Last but not least gehört Peter Turnleys Buch »French Kiss – A Love Letter to Paris« zu meinen Favoriten in diesem Jahr. Wegen der klassischen, eleganten Schwarzweißbilder, die ganz persönliche, manchmal augenzwinkernde, bisweilen melancholische, immer aber sehr berührende Geschichten aus Paris erzählen. Über eine Stadt, die irgendwie aus der Zeit gefallen scheint, über skurrile Begegnungen mit ungewöhnlichen Menschen und die Liebe zu den kleinen Dingen des Lebens. Mehr über dieses Buch auch in diesem Blog oder dem Video über »French Kiss«; erhältlich ist es exklusiv über die Website von Peter Turnley, Preis 79,- $.

Fotos:
Madame Gaillard in ihrer Galerie, ©HeikeRost.com 09/2013
Karin Rehn-Kaufmann und Peter Turnley in der Leica Galerie Salzburg, ©HeikeRost.com 11/2013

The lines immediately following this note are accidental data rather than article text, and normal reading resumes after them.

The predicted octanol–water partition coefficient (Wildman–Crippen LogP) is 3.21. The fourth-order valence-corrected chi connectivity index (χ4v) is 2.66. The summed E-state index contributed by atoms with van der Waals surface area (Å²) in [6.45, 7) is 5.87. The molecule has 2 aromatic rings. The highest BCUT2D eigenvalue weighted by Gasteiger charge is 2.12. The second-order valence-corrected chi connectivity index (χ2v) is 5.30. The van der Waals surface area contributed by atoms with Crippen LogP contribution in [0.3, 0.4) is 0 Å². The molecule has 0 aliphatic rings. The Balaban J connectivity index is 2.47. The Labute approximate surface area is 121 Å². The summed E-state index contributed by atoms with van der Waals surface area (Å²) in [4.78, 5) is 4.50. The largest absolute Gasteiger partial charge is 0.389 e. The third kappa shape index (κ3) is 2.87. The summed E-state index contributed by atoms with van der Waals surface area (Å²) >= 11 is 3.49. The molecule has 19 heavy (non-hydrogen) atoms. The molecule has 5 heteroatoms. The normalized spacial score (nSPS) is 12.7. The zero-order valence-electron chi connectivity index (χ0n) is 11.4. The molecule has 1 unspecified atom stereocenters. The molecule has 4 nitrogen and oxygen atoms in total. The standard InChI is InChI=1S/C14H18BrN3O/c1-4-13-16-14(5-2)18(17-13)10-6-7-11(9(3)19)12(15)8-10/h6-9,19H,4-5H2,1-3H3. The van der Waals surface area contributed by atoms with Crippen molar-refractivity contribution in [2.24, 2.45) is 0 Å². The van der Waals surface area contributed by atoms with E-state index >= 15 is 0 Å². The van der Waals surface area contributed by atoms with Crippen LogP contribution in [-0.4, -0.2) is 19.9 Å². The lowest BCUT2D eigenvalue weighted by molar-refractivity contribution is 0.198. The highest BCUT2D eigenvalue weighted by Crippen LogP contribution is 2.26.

Disclaimer:
Die mit * gekennzeichneten Links sind Affiliate-Links – mit einem evt. Kauf über diese Links tragen Sie zur Finanzierung dieses Blogs bei. Mehr Informationen dazu auch hier.

Image and View – Selections 8.11.2013

A touching story – directed by photojournalist Peter Van Agtmael: „If I can share my story and help somebody else…I don’t care if it’s a room of 100 or 1500…if one person out of that room changes their life for the better because of my story…oh my god…I gotta keep doing this.“ The film portrays Bobby Henlin, a war veteran, who suffered burns on more than a third of his body, when his Humvee hit an explosive device near Baghdad/Iraq.

„Healing Bobby“, a documentary by TIME magazine, premieres upcoming monday. Click to read more about the project.

Finds on the web: „Les yeux avides – Chroniques sur la photographie“, a French blog with essays and selected photographs. Written by Caroline Bénichou, it is a great source of inspiration for all who are interested in photography and photographic culture.